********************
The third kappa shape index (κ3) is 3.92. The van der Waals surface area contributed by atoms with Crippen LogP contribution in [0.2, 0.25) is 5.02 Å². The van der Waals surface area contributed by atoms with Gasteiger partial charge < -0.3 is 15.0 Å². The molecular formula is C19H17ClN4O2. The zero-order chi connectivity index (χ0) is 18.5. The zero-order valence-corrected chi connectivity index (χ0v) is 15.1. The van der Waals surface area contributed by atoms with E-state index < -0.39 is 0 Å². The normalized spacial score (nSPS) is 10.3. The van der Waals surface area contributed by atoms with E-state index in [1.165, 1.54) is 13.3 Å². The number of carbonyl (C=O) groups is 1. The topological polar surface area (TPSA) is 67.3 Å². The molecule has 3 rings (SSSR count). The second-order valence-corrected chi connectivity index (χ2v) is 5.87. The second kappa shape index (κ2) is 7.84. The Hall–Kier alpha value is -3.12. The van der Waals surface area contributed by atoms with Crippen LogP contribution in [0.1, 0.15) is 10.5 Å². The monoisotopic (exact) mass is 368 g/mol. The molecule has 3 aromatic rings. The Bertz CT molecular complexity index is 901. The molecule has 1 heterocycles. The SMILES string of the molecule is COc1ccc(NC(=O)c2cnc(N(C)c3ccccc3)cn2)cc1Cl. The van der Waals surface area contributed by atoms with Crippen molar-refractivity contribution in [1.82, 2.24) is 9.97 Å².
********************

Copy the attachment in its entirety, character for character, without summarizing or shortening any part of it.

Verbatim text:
The third kappa shape index (κ3) is 3.92. The van der Waals surface area contributed by atoms with Crippen LogP contribution in [0.2, 0.25) is 5.02 Å². The van der Waals surface area contributed by atoms with Gasteiger partial charge < -0.3 is 15.0 Å². The molecular formula is C19H17ClN4O2. The zero-order chi connectivity index (χ0) is 18.5. The zero-order valence-corrected chi connectivity index (χ0v) is 15.1. The van der Waals surface area contributed by atoms with E-state index < -0.39 is 0 Å². The normalized spacial score (nSPS) is 10.3. The van der Waals surface area contributed by atoms with E-state index in [1.165, 1.54) is 13.3 Å². The number of carbonyl (C=O) groups is 1. The topological polar surface area (TPSA) is 67.3 Å². The molecule has 3 rings (SSSR count). The second-order valence-corrected chi connectivity index (χ2v) is 5.87. The second kappa shape index (κ2) is 7.84. The Hall–Kier alpha value is -3.12. The van der Waals surface area contributed by atoms with Crippen LogP contribution in [0.1, 0.15) is 10.5 Å². The monoisotopic (exact) mass is 368 g/mol. The molecule has 3 aromatic rings. The Bertz CT molecular complexity index is 901. The molecule has 1 heterocycles. The SMILES string of the molecule is COc1ccc(NC(=O)c2cnc(N(C)c3ccccc3)cn2)cc1Cl. The van der Waals surface area contributed by atoms with Crippen molar-refractivity contribution in [1.82, 2.24) is 9.97 Å².